Concentrators 708 concentrate light received at an input portion (e.g., portion 716(1) of concentrator 708(1)), and output the light at an output portion (e.g., portion 718(1) of concentrator 708(1)) in the direction of arrows 720. The light output by each of the multiple light concentrators in light concentrator assembly 700 is output in a direction parallel or approximately parallel to the light output by each of the other ones of the multiple light concentrators in assembly 700. In the illustrated example, concentrators 708 have an approximately parabolic shape with a narrower input portion than output portion. Although concentrators 708 are illustrated as being approximately parabolic, it should be noted that concentrators of other shapes can alternatively be used.
  • [0038]
    The light output by a light concentrator assembly (e.g., assembly 500 of FIG. 5 or assembly 700 of FIG. 7) is the combined light output by the multiple light concentrators of the assembly and has an angular distribution that is approximately the same as can be achieved using a single concentrator for the light source rather than an assembly of multiple concentrators. However, to achieve a light angular distribution that is approximately the same as achieved using the light concentrator assemblies discussed herein, such a single light source concentrator would be significantly longer (e.g., three to four times longer in the case of a light concentrator assembly with four light concentrators). Thus, by treating the light source as multiple separate light sources, and using different light concentrators to narrow the light angular distribution for the light emitted from different parts of the light source, the length of the light concentrator assembly can be reduced and the light concentrator can be placed in locations (e.g., a bezel around a display system) where there is insufficient space for a single concentrator.
  • [0039]
    The light concentrator assembly 500 of FIGS. 5 and 700 of FIG. 7 can be implemented in a variety of different manners. FIGS. 8-12 illustrate example implementations of light concentrator assemblies 500 or 700. It should be noted, however, that the examples of FIGS. 8-12 are merely examples, and that other implementations can alternatively be used.
  • [0040]
    In the illustrated examples of light concentrator assemblies in FIGS. 5 and 7-12, a side view or cross-section view of the light concentrators are illustrated. In one or more embodiments, the light source is a rectangle (e.g., as illustrated in FIG. 6). In such embodiments, the light concentrator assemblies are three-dimensional components that are extruded along the width of the light source. For example, if light source 706 of FIG. 7 were 2.0 millimeters long by 0.3 millimeters wide and FIG. 7 illustrated a side view or cross-section view along the length of light source 706, then light concentrator assembly 700 would extrude outward or inward from the drawing page 0.3 millimeters. In other embodiments, the light source can have different shapes. In such embodiments, the light concentrator assemblies are three-dimensional components that are extruded along the contour of the shapes of the parts of the light sources. For example, if a light source were to be a circle and the multiple light concentrators of the concentrator portion approximately parabolic shapes, then the multiple light concentrators can be approximately circularly symmetrical to follow the contour of the circle shape of the light source.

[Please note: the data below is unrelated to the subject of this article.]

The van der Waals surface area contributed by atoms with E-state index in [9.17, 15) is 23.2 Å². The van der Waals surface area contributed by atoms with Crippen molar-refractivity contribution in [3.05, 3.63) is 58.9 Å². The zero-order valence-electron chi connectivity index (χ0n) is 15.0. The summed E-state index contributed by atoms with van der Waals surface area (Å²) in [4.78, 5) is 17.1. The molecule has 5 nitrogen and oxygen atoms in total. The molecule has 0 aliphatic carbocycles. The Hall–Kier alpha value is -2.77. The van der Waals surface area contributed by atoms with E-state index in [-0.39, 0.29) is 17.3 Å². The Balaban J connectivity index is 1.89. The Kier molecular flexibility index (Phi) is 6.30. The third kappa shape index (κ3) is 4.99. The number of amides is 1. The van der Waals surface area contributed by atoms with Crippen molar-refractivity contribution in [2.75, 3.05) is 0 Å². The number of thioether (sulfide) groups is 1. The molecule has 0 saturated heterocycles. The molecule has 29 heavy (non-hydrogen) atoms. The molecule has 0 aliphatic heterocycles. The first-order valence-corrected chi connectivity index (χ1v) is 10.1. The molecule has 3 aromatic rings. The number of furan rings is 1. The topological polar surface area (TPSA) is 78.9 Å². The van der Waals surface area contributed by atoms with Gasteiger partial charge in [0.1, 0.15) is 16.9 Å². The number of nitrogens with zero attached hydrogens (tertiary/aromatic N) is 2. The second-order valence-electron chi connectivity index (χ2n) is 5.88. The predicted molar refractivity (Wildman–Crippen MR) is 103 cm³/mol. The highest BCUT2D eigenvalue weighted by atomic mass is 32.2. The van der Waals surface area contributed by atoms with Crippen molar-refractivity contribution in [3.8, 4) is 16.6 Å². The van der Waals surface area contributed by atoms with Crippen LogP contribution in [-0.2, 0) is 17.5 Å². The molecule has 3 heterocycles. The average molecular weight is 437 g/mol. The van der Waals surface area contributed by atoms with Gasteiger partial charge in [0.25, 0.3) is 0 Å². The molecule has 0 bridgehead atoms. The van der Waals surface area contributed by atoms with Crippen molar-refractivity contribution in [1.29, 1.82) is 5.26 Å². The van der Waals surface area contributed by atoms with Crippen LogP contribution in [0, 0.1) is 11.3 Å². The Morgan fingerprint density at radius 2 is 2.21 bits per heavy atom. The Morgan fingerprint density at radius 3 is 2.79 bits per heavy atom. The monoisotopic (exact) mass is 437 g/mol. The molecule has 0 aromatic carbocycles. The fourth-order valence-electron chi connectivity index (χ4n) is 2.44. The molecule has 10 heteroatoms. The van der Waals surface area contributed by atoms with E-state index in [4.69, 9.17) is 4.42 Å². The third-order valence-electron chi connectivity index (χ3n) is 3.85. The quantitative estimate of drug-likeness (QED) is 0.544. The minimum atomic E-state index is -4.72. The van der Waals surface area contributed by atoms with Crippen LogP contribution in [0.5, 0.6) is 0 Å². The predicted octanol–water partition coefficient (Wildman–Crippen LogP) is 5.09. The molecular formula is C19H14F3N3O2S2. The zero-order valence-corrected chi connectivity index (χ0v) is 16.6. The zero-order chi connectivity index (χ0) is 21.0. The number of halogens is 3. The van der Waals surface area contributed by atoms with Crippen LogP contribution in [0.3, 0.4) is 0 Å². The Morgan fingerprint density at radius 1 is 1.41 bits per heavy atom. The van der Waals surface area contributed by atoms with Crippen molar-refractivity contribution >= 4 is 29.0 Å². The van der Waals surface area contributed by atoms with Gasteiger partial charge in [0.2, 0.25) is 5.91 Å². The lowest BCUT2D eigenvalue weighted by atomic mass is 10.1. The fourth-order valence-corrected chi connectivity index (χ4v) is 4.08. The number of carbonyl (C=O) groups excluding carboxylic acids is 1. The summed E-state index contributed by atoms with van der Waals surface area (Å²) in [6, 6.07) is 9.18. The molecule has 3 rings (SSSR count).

• [0041]
    FIG. 8 illustrates a side view or cross-section view of an example light concentrator assembly 800 in accordance with one or more embodiments. Light concentrator assembly 800 includes a concentrator portion 802 and an angular rotator portion 804. Concentrator portion 802 includes four concentrators 812, 814, 816, and 818, each of which has an approximately parabolic shape. Angular rotator portion 804 includes four angular rotators 822, 824, 826, and 828. Each angular rotator routes light from a part of light source 830 to an input portion of a corresponding concentrator in concentrator portion 802. Light source 830 includes four parts 832, 834, 836, and 838.
  • [0042]
    Angular rotator 822 routes light from light source part 832 (as well as some light from light source part 834) to concentrator 812 while preserving the angular spectrum of the light beam output by light source parts 832 and 834. Angular rotator 824 routes light from light source part 834 (as well as some light from light source part 832) to concentrator 814 while preserving the angular spectrum of the light beam output by light source parts 832 and 834. Angular rotator 826 routes light from light source part 836 (as well as some light from light source part 838) to concentrator 816 while preserving the angular spectrum of the light beam output by light source parts 836 and 838. Angular rotator 828 routes light from light source part 838 (as well as some light from light source part 836) to concentrator 818 while preserving the angular spectrum of the light beam output by light source parts 836 and 838.